t’s symmetrical, it keeps hair out of your eyes, and it stays put. Let’s face it, there’s a reason why the bun (high, low, messy or braided) is the go-to coif of dancers everywhere. If you’re a ballet dancer, a bun may be required, but if not, there are plenty of dance hairstyles that you can sport. Here are some functional options for all types of hair:
Modern French Braid
You are probably familiar with French braiding, a process that involves gradually adding hair to a three-strand plait. The classic, straight down the middle variation may have disappeared in the ’80s with tight-rolled pants and puffy bangs but, French braids haven’t gone away entirely.
For an updated look, begin your braid off-center at the forehead and follow the hairline in a wrap-around style that’s pretty and stylish. Alternatively, try a lace braid across the top of your head like a headband. A lace braid is simply a French braid that adds hair from only one side, in this case from the hairline.
Or, turn your head over and braid from your nape to crown, finishing off with a knot on top. Yes, it’s still a bun, but the French braid adds a little ‘ooh la-la.’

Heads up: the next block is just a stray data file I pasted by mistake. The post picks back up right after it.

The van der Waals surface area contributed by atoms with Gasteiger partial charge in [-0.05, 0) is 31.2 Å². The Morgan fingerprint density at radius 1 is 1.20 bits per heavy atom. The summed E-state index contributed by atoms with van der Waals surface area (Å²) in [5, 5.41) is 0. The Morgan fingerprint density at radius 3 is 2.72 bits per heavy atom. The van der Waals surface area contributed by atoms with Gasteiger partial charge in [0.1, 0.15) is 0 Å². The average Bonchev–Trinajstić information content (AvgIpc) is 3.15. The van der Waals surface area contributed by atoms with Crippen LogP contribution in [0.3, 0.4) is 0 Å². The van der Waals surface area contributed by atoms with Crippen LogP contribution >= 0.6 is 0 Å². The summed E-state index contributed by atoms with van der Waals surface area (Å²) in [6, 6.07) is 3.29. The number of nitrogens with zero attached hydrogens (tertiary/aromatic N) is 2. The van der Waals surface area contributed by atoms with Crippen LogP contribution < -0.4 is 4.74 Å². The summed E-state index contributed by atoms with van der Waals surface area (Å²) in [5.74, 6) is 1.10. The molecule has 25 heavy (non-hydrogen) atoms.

Bantu (Zulu) Knots
This twisty style, which originated with the tribes of southern Africa, is fun and funky. The number of knots and their placement will vary depending on preference as well as the texture and density of your hair.
In general, to create this style, divide your hair into small sections. Twist each section of hair until it curls into a knot or wrap it like a little bun. Secure each knot with bobby pins or a hair band. Traditionally, many knots are placed neatly all over the head but feel free to experiment with messy knots or a less-is-more approach. If your hair is too short for knots but long enough to twist into one pinwheel, try pin curls instead.
Dancers with fine hair are likely to lose or loosen a single ponytail at every turn, but there is power in numbers. Create lattice-like, “climbing” ponytails that act like a headband instead.
Divide the hair across the front of your head into several small sections. Secure each section with plastic-coated rubber bands, all the way across. Divide each of these small ponytails into two strands and combine each half with half of the ponytail next to it, securing it with a rubber band into a new ponytail. Don’t divide the ones at the ends of the row; gather the whole thing into the nearest ponytail half. Divide another row of ponytails like you did at first but, this time, include two halves from the existing ponytails on either side and secure the three parts into one. Again, do this all the way across.
From here, you can stop for a half-up hairdo, keep going, or finish it off into one ponytail, pigtails, or, you guessed it, a bun or two!
Rockettes French Twist
Last but not least, we have the Rockettes very own signature look they use for every show—the French twist! It maybe hard to master but once you get the hang of it, it’s as easy as un, deux, trios! POPSUGAR did a step-by-step with two Rockettes on how to master the French Twist. Check it out!